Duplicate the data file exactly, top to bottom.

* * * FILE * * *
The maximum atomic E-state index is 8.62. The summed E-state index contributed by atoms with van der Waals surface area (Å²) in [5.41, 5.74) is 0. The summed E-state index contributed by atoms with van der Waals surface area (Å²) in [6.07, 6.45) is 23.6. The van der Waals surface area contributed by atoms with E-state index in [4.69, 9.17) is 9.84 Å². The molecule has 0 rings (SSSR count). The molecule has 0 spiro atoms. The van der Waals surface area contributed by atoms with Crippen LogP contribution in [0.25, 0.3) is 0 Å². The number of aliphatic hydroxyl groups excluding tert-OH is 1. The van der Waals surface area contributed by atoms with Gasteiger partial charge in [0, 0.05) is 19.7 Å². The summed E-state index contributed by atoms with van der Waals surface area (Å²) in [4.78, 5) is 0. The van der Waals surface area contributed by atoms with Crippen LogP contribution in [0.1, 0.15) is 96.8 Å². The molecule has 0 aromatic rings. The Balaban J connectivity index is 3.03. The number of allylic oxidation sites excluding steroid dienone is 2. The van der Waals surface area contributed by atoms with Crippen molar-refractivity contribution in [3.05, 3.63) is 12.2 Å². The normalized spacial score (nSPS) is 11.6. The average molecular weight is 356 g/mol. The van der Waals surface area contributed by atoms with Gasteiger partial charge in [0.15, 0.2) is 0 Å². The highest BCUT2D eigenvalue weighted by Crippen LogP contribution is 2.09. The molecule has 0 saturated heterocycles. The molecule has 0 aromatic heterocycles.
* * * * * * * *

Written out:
The maximum atomic E-state index is 8.62. The summed E-state index contributed by atoms with van der Waals surface area (Å²) in [5.41, 5.74) is 0. The summed E-state index contributed by atoms with van der Waals surface area (Å²) in [6.07, 6.45) is 23.6. The van der Waals surface area contributed by atoms with E-state index in [4.69, 9.17) is 9.84 Å². The molecule has 0 rings (SSSR count). The molecule has 0 spiro atoms. The van der Waals surface area contributed by atoms with Crippen LogP contribution in [0.25, 0.3) is 0 Å². The number of aliphatic hydroxyl groups excluding tert-OH is 1. The van der Waals surface area contributed by atoms with Gasteiger partial charge in [0, 0.05) is 19.7 Å². The summed E-state index contributed by atoms with van der Waals surface area (Å²) in [4.78, 5) is 0. The van der Waals surface area contributed by atoms with Crippen LogP contribution in [0.1, 0.15) is 96.8 Å². The molecule has 0 aromatic rings. The Balaban J connectivity index is 3.03. The number of allylic oxidation sites excluding steroid dienone is 2. The van der Waals surface area contributed by atoms with Crippen molar-refractivity contribution in [3.05, 3.63) is 12.2 Å². The normalized spacial score (nSPS) is 11.6. The average molecular weight is 356 g/mol. The van der Waals surface area contributed by atoms with Gasteiger partial charge in [0.15, 0.2) is 0 Å². The highest BCUT2D eigenvalue weighted by Crippen LogP contribution is 2.09. The molecule has 0 saturated heterocycles. The molecule has 0 aromatic heterocycles.